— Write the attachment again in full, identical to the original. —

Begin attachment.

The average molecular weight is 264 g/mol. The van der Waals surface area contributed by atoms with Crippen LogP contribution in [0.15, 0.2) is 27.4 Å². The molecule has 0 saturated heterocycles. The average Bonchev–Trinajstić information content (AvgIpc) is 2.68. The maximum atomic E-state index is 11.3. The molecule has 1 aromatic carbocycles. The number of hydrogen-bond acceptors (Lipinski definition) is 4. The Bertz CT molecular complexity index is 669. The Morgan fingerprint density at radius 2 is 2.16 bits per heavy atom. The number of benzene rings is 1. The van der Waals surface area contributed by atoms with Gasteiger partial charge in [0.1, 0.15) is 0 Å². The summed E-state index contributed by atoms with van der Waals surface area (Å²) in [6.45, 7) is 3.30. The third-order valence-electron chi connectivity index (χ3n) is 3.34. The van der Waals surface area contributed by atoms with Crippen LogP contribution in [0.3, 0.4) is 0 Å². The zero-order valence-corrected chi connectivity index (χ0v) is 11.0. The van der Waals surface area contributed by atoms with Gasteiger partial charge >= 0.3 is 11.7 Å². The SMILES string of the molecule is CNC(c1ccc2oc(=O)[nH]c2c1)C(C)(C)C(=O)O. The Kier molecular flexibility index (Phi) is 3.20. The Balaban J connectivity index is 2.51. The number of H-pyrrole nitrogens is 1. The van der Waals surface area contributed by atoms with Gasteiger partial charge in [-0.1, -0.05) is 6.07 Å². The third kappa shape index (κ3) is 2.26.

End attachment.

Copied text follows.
The average molecular weight is 264 g/mol. The van der Waals surface area contributed by atoms with Crippen LogP contribution in [0.15, 0.2) is 27.4 Å². The molecule has 0 saturated heterocycles. The average Bonchev–Trinajstić information content (AvgIpc) is 2.68. The maximum atomic E-state index is 11.3. The molecule has 1 aromatic carbocycles. The number of hydrogen-bond acceptors (Lipinski definition) is 4. The Bertz CT molecular complexity index is 669. The Morgan fingerprint density at radius 2 is 2.16 bits per heavy atom. The number of benzene rings is 1. The van der Waals surface area contributed by atoms with Gasteiger partial charge in [0.1, 0.15) is 0 Å². The summed E-state index contributed by atoms with van der Waals surface area (Å²) in [6.45, 7) is 3.30. The third-order valence-electron chi connectivity index (χ3n) is 3.34. The van der Waals surface area contributed by atoms with Crippen LogP contribution in [0.3, 0.4) is 0 Å². The zero-order valence-corrected chi connectivity index (χ0v) is 11.0. The van der Waals surface area contributed by atoms with Gasteiger partial charge >= 0.3 is 11.7 Å². The SMILES string of the molecule is CNC(c1ccc2oc(=O)[nH]c2c1)C(C)(C)C(=O)O. The Kier molecular flexibility index (Phi) is 3.20. The Balaban J connectivity index is 2.51. The number of H-pyrrole nitrogens is 1. The van der Waals surface area contributed by atoms with Gasteiger partial charge in [-0.1, -0.05) is 6.07 Å². The third kappa shape index (κ3) is 2.26.